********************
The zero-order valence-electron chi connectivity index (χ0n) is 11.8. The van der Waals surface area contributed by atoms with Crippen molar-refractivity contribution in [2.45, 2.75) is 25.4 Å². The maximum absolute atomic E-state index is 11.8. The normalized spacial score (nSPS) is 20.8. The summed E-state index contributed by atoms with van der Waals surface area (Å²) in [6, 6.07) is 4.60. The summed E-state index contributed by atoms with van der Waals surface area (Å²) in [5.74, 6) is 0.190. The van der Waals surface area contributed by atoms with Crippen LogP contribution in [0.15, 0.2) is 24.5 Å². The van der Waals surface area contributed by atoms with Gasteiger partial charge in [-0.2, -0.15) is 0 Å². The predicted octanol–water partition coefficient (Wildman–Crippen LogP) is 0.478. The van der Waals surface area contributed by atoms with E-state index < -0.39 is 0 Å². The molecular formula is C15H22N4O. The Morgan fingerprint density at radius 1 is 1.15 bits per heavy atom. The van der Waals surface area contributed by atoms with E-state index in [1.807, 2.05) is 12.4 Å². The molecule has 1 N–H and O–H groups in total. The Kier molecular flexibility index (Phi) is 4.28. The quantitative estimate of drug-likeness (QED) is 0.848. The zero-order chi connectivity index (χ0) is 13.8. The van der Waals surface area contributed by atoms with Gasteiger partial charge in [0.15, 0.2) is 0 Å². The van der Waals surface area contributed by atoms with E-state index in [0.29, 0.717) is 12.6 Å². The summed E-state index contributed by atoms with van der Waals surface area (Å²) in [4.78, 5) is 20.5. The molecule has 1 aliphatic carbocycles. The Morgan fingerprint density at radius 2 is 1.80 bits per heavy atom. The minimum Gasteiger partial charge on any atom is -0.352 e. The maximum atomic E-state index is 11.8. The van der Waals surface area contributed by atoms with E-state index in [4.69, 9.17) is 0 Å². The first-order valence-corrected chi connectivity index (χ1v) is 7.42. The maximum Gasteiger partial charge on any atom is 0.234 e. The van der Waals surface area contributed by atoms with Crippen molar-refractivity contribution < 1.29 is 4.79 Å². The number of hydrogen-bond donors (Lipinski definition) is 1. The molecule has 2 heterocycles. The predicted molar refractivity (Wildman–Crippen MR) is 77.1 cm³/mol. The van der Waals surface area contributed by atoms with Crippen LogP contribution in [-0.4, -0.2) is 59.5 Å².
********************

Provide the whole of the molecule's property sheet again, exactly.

The zero-order valence-electron chi connectivity index (χ0n) is 11.8. The van der Waals surface area contributed by atoms with Crippen molar-refractivity contribution in [2.45, 2.75) is 25.4 Å². The maximum absolute atomic E-state index is 11.8. The normalized spacial score (nSPS) is 20.8. The summed E-state index contributed by atoms with van der Waals surface area (Å²) in [6, 6.07) is 4.60. The summed E-state index contributed by atoms with van der Waals surface area (Å²) in [5.74, 6) is 0.190. The van der Waals surface area contributed by atoms with Crippen LogP contribution in [0.15, 0.2) is 24.5 Å². The van der Waals surface area contributed by atoms with Gasteiger partial charge in [-0.2, -0.15) is 0 Å². The predicted octanol–water partition coefficient (Wildman–Crippen LogP) is 0.478. The van der Waals surface area contributed by atoms with E-state index < -0.39 is 0 Å². The molecular formula is C15H22N4O. The Morgan fingerprint density at radius 1 is 1.15 bits per heavy atom. The van der Waals surface area contributed by atoms with E-state index in [1.807, 2.05) is 12.4 Å². The molecule has 1 N–H and O–H groups in total. The Kier molecular flexibility index (Phi) is 4.28. The quantitative estimate of drug-likeness (QED) is 0.848. The zero-order chi connectivity index (χ0) is 13.8. The van der Waals surface area contributed by atoms with Gasteiger partial charge in [0.15, 0.2) is 0 Å². The van der Waals surface area contributed by atoms with E-state index in [0.29, 0.717) is 12.6 Å². The summed E-state index contributed by atoms with van der Waals surface area (Å²) in [4.78, 5) is 20.5. The molecule has 1 aliphatic carbocycles. The Morgan fingerprint density at radius 2 is 1.80 bits per heavy atom. The minimum Gasteiger partial charge on any atom is -0.352 e. The maximum atomic E-state index is 11.8. The van der Waals surface area contributed by atoms with E-state index in [4.69, 9.17) is 0 Å². The first-order valence-corrected chi connectivity index (χ1v) is 7.42. The maximum Gasteiger partial charge on any atom is 0.234 e. The van der Waals surface area contributed by atoms with Crippen molar-refractivity contribution < 1.29 is 4.79 Å². The number of hydrogen-bond donors (Lipinski definition) is 1. The molecule has 2 heterocycles. The predicted molar refractivity (Wildman–Crippen MR) is 77.1 cm³/mol. The van der Waals surface area contributed by atoms with Crippen LogP contribution in [-0.4, -0.2) is 59.5 Å².